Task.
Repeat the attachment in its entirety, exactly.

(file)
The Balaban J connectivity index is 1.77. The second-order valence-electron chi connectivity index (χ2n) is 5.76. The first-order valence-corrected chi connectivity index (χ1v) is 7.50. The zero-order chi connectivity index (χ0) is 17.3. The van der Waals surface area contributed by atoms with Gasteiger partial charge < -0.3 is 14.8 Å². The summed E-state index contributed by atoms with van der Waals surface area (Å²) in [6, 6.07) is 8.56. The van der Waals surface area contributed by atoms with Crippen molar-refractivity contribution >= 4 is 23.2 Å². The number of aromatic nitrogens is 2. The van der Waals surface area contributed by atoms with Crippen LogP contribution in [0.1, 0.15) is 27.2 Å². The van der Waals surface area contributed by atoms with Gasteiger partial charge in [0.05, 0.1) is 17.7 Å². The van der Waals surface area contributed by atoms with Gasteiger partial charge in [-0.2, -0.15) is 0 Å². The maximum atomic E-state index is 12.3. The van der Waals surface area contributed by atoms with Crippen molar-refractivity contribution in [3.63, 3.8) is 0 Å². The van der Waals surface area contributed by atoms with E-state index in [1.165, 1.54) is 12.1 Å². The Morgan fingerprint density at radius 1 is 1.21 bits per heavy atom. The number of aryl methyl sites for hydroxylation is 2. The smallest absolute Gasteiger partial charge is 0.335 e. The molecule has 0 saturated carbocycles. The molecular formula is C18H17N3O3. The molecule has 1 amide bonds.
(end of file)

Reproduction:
The Balaban J connectivity index is 1.77. The second-order valence-electron chi connectivity index (χ2n) is 5.76. The first-order valence-corrected chi connectivity index (χ1v) is 7.50. The zero-order chi connectivity index (χ0) is 17.3. The van der Waals surface area contributed by atoms with Gasteiger partial charge < -0.3 is 14.8 Å². The summed E-state index contributed by atoms with van der Waals surface area (Å²) in [6, 6.07) is 8.56. The van der Waals surface area contributed by atoms with Crippen molar-refractivity contribution >= 4 is 23.2 Å². The number of aromatic nitrogens is 2. The van der Waals surface area contributed by atoms with Crippen LogP contribution in [0.1, 0.15) is 27.2 Å². The van der Waals surface area contributed by atoms with Gasteiger partial charge in [0.05, 0.1) is 17.7 Å². The van der Waals surface area contributed by atoms with Gasteiger partial charge in [-0.2, -0.15) is 0 Å². The maximum atomic E-state index is 12.3. The van der Waals surface area contributed by atoms with Crippen molar-refractivity contribution in [3.63, 3.8) is 0 Å². The van der Waals surface area contributed by atoms with E-state index in [1.165, 1.54) is 12.1 Å². The Morgan fingerprint density at radius 1 is 1.21 bits per heavy atom. The number of aryl methyl sites for hydroxylation is 2. The smallest absolute Gasteiger partial charge is 0.335 e. The molecule has 0 saturated carbocycles. The molecular formula is C18H17N3O3. The molecule has 1 amide bonds.